I have this piece on the Mishcon de Reya website. More than a year since they were first proposed, ICO has still not converted its notices of intent into actual fines. Will it ever?
Category Archives: GDPR
I have a piece on the Mishcon de Reya website, questioning whether the Coronavirus might fundamentally affect the likelihood of BA and Marriott receiving huge GDPR fines.
A thread on Twitter by solicitor Martin Sloan has drawn attention to a change to official guidance on the question of when a subject access request (pursuant to Article 15 of the General Data Protection Regulation (GDPR)) “starts”, in circumstances where a controller processes large amounts of data and asks the data subject to specify what information is sought.
Recital 63 of GDPR says that where a controller processes “a large quantity of information concerning the data subject [it] should be able to request that, before the information is delivered, the data subject specify the information or the processing activities to which the request relates”. This certainly seems to suggest that it is only when the controller is ready to “deliver” the information (i.e. when it has already searched for and retrieved it) that it can ask for the request to be, in effect, narrowed down.
However, guidance from the Information Commissioner’s Office (ICO) used to say* “If you process a large amount of information about an individual you can ask them for more information to clarify their request. You should only ask for information that you reasonably need to find the personal data covered by the request. You need to let the individual know as soon as possible that you need more information from them before responding to their request. The period for responding to the request begins when you receive the additional information” (emphasis added). This was similar to the position which obtained under the prior Data Protection Act 1998, which provided that a controller was not obliged to comply with a request unless it was supplied with such information as was reasonably required to locate the information which the data subject sought.
But the ICO now says: “If you process a large amount of information about an individual, you may ask them to specify the information or processing activities their request relates to before responding to the request. However, this does not affect the timescale for responding – you must still respond to their request within one month” (emphasis also added).
The change appears to be correct as a matter of law (by reference to recital 63), but it is possible that it may lead to an increase in reliance by controllers on Article 12(3), which potentially allows an extension to the one month period for compliance if a request is complex.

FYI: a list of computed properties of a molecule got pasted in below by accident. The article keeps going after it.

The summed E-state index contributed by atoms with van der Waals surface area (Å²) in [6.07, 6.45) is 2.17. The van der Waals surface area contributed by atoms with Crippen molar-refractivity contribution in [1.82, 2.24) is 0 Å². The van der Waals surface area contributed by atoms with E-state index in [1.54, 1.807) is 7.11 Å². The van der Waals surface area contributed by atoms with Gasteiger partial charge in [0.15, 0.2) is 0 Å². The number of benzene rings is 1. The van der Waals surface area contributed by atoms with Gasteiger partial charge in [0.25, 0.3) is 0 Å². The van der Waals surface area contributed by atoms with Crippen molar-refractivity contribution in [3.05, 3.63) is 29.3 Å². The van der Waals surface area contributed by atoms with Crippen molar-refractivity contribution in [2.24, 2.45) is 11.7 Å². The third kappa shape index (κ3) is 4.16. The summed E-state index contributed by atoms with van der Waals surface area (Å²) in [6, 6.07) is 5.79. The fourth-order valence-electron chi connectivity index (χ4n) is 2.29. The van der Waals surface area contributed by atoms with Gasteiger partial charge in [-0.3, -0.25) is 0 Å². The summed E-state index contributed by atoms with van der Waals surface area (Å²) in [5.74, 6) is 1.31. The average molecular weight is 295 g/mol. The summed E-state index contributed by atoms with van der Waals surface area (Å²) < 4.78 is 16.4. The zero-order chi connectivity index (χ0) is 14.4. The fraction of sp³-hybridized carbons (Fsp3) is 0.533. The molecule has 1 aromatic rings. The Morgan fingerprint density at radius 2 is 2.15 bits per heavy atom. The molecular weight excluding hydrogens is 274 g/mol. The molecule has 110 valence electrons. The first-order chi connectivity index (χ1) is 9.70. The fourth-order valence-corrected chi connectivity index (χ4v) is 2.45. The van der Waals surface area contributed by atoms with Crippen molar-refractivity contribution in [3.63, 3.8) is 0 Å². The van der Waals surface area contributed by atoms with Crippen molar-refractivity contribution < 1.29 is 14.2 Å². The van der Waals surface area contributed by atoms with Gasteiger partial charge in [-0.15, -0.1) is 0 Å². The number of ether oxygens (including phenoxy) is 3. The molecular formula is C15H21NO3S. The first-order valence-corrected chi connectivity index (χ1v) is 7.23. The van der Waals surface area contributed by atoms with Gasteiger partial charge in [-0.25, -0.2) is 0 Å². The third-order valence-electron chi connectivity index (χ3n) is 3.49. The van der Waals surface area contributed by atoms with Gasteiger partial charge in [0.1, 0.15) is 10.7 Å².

The new wording is contained in the ICO’s draft detailed guidance on subject access requests, which is currently out for consultation. One presumes the ICO thought this particular change was sufficiently important to introduce it in advance, but it is rather surprising that no announcement was made.
[UPDATE: Martin has now got a piece on Brodies’ own website about this].
[*the link here is to an archived page].
On the Mishcon website: ICO agrees delay over GDPR fines with both BA and Marriott
Another post by me on the Mishcon de Reya website – federal telecoms regulator issues fine for Article 32 failings after callers could give customer name and d.o.b. and obtain further information.
I wrote recently, on the Mishcon de Reya Data Matters blog, about whether BA and Marriott might actually avoid the fines the Information Commissioner’s Office (ICO) intends to serve on them. In that piece, I said
one has no doubt whatsoever that BA and Marriott will have had lawyers working extensively and aggressively on challenging the notices of intent.
With that in mind, it is interesting to note that, in commentary on recent management accounts, the ICO warns that
Legal expenses…are tracking at much higher levels than budgeted and are expected to be adverse to budget for the full financial year
Indeed, the ICO’s legal spend for this year is forecast to be £2.65m, against a budget of £1.98m. These sound like large sums (and of course they are), but, compared with the likely legal budgets of BA, or Marriott, or indeed, many other of the huge companies whose processing is potentially subject to enforcement action by ICO, they are tiny. Any large controller faced with a huge fine will almost inevitably spend large sums in challenging the action.
Query whether ICO can, realistically, actually afford to levy fines at the level GDPR envisages?
The views in this post (and indeed most posts on this blog) are my personal ones, and do not represent the views of any organisation I am involved with.
Another post by me on the Mishcon de Reya website: my crystal ball may be way off, but I wonder if genuine enforcement action might be on its way for AdTech and its biggest players.
I have a new post on the Mishcon de Reya website, asking what is happening regarding the notices of intent served some months ago on BA and Marriott Inc.
I have a new post on the Mishcon de Reya website, drawing attention to a change from draft to agreed EDPB guidance which might make being a GDPR representative much more attractive.
I have a post on the Mishcon de Reya website, on an odd, but potentially very significant, change of position by the Information Commissioner’s Office, when it comes to calculating GDPR time limits for data subject requests.